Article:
Both interstitial cystitis/bladder pain syndrome (IC/BPS) and bladder outlet dysfunction (BOD) are common urinary disorders. A prior study demonstrated that approximate half of patients with IC/BPS had a coexisted BOD which may increase the severity of symptoms. However, the etiology of the coexisted BOD is not fully understood.
A recent online article of Neurourology and Urodynamics analyzed the etiology of BOD and related clinical and videourodynamic characteristics in 452 female patients with IC/BPS. In it, Dr. Kuo and his colleague found that the incidence of coexisted BOD was as high as 60.1%. In terms of the specific etiology, poor relaxation of the external urethral sphincter is the most common condition, accounting for 48.3% of patients, followed by dysfunctional voiding and bladder neck dysfunction based on the videourodynamic finding. In addition, authors further established a predictive cut-off value of Qmax ≦ 11 ml/s for BOD, with a sensitivity of 82.0% and specificity of 68.5%, in IC/BPS patients.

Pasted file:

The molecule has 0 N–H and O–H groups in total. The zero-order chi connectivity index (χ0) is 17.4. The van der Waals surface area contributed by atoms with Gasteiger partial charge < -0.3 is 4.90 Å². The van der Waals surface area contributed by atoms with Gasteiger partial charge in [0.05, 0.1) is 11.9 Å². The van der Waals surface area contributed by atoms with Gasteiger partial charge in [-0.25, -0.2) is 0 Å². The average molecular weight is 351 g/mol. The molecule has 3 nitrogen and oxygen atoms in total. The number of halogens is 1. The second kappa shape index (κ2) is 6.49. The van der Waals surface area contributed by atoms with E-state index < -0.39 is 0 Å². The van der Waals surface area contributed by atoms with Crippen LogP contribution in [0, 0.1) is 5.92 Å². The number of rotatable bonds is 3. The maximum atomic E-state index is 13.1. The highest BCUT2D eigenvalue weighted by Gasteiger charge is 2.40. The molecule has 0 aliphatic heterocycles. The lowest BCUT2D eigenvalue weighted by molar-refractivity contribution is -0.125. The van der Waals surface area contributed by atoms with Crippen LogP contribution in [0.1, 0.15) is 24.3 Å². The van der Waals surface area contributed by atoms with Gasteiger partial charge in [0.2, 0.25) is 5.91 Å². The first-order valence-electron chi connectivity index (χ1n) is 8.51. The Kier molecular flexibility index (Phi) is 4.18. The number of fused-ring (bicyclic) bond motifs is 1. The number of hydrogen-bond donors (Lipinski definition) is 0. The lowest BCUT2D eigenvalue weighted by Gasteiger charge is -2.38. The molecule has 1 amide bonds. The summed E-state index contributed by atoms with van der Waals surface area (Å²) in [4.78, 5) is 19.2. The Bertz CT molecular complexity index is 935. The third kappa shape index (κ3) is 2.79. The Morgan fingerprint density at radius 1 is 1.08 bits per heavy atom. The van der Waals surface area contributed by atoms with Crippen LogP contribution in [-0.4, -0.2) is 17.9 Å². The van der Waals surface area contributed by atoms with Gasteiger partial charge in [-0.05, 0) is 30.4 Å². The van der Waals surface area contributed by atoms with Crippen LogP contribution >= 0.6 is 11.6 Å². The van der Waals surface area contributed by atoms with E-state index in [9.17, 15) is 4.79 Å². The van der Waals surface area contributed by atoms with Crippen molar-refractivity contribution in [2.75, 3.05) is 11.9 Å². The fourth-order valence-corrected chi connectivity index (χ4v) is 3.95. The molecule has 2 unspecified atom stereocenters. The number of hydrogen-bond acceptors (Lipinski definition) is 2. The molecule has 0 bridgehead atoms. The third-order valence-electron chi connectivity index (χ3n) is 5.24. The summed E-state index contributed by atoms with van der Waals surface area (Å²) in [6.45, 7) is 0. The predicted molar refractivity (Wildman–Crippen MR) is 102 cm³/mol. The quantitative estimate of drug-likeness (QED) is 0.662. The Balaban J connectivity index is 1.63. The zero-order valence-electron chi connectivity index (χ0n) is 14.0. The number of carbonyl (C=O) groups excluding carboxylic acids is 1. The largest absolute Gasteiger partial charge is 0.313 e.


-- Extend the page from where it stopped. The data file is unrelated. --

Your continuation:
Although the causal relationship between BOD and IC/BPS is unclear, the high occurrence rate of BOD in IC/BPS patients may suggest a potential link between the two conditions. On one hand, long term BOD can cause the increase of detrusor collagen fibers and consequently induce detrusor overactivity which may exacerbate symptoms of IC/BPS. On the other hand, bladder inflammation may bring about the spasm of pelvic floor muscle and external urethral sphincter, resulting in BOD.
Since the diagnosis of female BOD remains a big issue and no universally accepted definition is available, the established cut off value from the study allows physicians and specialists to identify BOD in IC/BPS patients in an easy way.
Kuo YC, Kuo HC. Videourodynamic characteristics of interstitial cystitis/bladder pain syndrome-The role of bladder outlet dysfunction in the pathophysiology. Neurourol Urodyn. 2018 Mar 5. Epub ahead of print.
Article by Ran Pang on behalf of the Publications and Communications Committee